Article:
When times get rough, sometimes you wish you had just the right book to get you over the hump. Perhaps you have been laid off from work. What’s the best read to chart a new course? Or if a loved one has died, is there a story to help you grieve?
Alain de Botton, a firm believer in the healing power of books, argues that the books we read should not just be entertainment, or ways to pass an exam and impress the neighbors, but tools for tackling some or our deepest anxieties. “They should be therapeutic,” he says.
In 2008, de Botton, a philosopher and author of several of his own books, and a few partners founded the School of Life, a quirky storefront in the heart of London offering classes, dinners and sermons on “how to live wisely and well.” Since the school opened, one of its most highly demanded services has been “bibliotherapy.”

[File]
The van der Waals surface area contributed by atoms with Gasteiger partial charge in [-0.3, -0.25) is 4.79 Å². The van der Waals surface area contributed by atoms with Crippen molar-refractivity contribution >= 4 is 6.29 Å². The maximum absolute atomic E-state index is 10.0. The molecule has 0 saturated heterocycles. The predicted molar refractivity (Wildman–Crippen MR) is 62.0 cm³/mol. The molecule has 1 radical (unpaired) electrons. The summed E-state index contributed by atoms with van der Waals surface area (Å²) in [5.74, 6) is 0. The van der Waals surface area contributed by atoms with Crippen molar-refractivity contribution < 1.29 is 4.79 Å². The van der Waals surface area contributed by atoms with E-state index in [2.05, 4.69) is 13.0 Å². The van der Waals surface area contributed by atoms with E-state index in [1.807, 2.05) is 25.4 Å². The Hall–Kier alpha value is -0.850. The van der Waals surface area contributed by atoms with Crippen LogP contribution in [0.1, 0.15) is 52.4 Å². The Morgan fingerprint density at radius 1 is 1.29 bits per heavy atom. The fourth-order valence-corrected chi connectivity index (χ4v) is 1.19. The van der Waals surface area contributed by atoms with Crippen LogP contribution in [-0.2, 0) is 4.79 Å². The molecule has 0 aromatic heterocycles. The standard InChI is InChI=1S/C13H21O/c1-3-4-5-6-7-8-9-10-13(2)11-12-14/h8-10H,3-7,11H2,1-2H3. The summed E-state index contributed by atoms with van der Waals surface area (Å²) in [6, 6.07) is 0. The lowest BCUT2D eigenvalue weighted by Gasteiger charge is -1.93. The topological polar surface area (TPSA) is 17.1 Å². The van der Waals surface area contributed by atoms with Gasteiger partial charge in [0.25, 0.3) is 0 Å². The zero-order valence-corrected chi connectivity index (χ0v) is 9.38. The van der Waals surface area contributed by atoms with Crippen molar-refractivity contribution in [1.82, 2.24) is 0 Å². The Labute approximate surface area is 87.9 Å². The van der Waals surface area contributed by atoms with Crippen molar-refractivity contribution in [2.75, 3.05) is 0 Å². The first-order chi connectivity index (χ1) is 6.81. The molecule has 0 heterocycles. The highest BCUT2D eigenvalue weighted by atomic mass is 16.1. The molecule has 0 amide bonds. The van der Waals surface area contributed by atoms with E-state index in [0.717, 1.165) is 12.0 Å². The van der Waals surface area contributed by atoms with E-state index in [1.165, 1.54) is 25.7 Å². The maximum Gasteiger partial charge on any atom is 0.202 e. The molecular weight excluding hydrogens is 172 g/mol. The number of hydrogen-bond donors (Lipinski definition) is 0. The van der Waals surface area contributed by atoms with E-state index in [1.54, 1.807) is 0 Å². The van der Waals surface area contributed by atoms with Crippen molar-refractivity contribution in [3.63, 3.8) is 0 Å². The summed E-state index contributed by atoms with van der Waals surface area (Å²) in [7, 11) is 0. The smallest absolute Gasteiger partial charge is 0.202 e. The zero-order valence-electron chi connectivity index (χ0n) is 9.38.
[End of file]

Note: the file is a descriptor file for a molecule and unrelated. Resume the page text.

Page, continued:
For 80 British pounds (about $125), someone can visit the School of Life, talk with a therapist about his or her struggles (for instance, raising a rebellious kid or balancing home and work life) and walk away with a prescription. For books, that is.
What is bibliotherapy?
We are all aware of coming across books that were particularly interesting or life enhancing. But we tend to come across those books relatively randomly. Someone recommends something. We bump into it. It happened to be on someone’s bookshelf.
What makes books good, generally, is we are reading them at the right time. And I think what makes books ineffective, boring or easily forgotten is that we have come across them at the wrong time. What bibliotherapy tries to do is marry the person up with the book that would speak to them at that time.
We live in a book-reading world, which is very dominated by the most banal of all categories: what has been published recently, and what is selling well. Why should it matter whether something is being read by a million people or three people? If it is interesting to you, that’s what matters—whether it was published just yesterday, a hundred years ago or 2,000 years ago.
In a way, bibliotherapy is about reorganizing how people come to books. It is about saying the thing that you should start with is yourself and the dilemmas in your life.
At the School of Life, there are three bibliotherapists on staff. What qualifies a person for this job?